Monday, December 31, 2012

A Merry Heart

Someone back in Julian and/or Gregorian days, decided January 1st would mark the starting point. I know this because Wikipedia tells me so.
Personally I think winter solstice would be a more logical moment to mark the moment when the new year begins. That's when I imagine my Northern European ancestors breathing a collective sigh of relief that the sun is returning. As a friend of mine, who suffers from SAD reflected on December 22nd, "Today is 2 seconds longer than yesterday...we have turned the corner...".
But whenever or wherever that moment in time exists; the moment when we, as inhabitants of Spaceship Earth, begin a new revolution around the sun, it is a moment for reflection. Much like my birthday, when I began my own journey, on New Year's Day, I tend to take an inventory of what has passed, and what is yet to come.
When I was a younger person, I tended to look towards the future. I would make resolutions, set goals, review my dreams. My resolutions were mostly the usual suspects; lose weight; quit smoking; exercise more. As I entered my forties they centered on education...I earned my bachelor's degree in my forties, my master's in my fifties.
I have achieved most of my annual goals...but I think I will always be a plump person, and my perennial resolve to be satisfied with that, is constant.
Now that my past is longer than my future, my resolution is simply to be thankful for every breath.
There is a thanksgiving prayer, by that very famous author Anonymous, that reads, in part,

We thank Thee for joys both great and simple —
For wonder, dreams and hope;
For the newness of each day;
For laughter and song and a merry heart...
For the wisdom of the old;
For the courage of the young;
For the promise of the child;
For the strength that comes when needed...

This year I renew my resolve to love my life, to respect my children, to appreciate my spouse.
This year I resolve, more than ever, to strive for a merry heart.

- Posted using BlogPress from my iPad

Location:Omaha, NE

Sunday, December 16, 2012

The Horrible Disease, Part II

It's on all our minds, this week before what many of us think of as the most joyful time of year. On friday December 14, 2012, a young man was suffering so much that before he took his own life, he felt the need to commit an unspeakable act of violence that killed his mother, several educators, and twenty sweet babies in their school room.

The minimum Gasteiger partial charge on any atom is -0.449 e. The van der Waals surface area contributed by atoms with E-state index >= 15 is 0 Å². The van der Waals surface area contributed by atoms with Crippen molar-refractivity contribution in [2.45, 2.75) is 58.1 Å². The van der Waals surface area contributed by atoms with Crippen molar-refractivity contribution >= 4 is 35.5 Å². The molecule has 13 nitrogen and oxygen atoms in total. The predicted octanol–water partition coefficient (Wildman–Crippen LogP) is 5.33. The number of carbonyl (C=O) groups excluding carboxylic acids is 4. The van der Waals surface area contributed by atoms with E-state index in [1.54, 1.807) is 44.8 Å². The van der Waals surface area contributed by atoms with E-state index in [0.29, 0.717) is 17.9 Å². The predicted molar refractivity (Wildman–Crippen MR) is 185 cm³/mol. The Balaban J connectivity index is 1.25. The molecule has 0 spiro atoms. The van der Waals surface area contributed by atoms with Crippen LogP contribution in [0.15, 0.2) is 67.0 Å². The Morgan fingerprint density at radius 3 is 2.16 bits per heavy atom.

Scrolling through my social media accounts yesterday I read an overwhelming call out for "Gun Control". It's almost like a mantra among my friends and online acquaintances with whom I share a mostly left leaning political stance. One of the most common themes..."it's easier to obtain a firearm than to receive treatment for Mental Illness".

Indeed that may be true, but when smart, troubled mentally ill individuals go so long untreated that they commit acts of violence against our most vulnerable people, including themselves, they are not deterred by laws or regulations designed to prevent them from committing those acts.

Here's what I want to know. Where are the calls for Mental Illness treatment? Where are the angry demands for awareness of these debilitating conditions?

We have weekend long telethons to raise money for Cancer research, AIDS research and heart disease. But I have yet to hear any celebrity or Medical spokesperson, call for money for researchers search for a cure for Schizophrenia, Bi-Polar disorders, or any of the other mental diseases that affect millions of humans all over the world.

These illnesses have symptoms we cannot see, sometimes, until it's too late. The symptoms of Mental Illness do not require canes, or IVs or wigs. We cannot cure these horrible diseases by injecting poison into the bodies of their sufferers to kill rapidly reproducing cells, or surgically removing damaged organs. Elderly sufferers don't get handicapped parking spots. The very young who are afflicted don't get visits from entire football teams, Ronald McDonald, or Make A Wish visits to Disneyland.

We can't see these afflicted individuals, until we see them sleeping under a freeway overpass, pushing a grocery cart, or God forbid, toting a couple of semi automatic guns into a school, shopping mall, or movie theater. Then we call for More Gun Control.

I believe I have the right to ask these questions because I am the mother of a person who suffers from one of these life threatening conditions. I have been one of those persons who chalked it up to my own poor parenting skills, or post traumatic stress from abuse at the hands of a (possibly mentally ill) neighbor. I spent many years alternating from overwhelming anger at others, guilty anger at myself, using the word I know think of as an obscenity, "should".

Now my child is an adult. As adults we are responsible for our own health. And for the mentally ill, that is a daunting responsibility. It's frightening to watch, it's heartbreaking on so many levels. It's unbearable sad.

Here are some resources for learning more.

The National Alliance on Mental Illness,
The National Alliance for Mental Health
Mental Health America, Mental Health Americal
World Federation for Mental Health, World Federation for Mental Health

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Location:Omaha, NE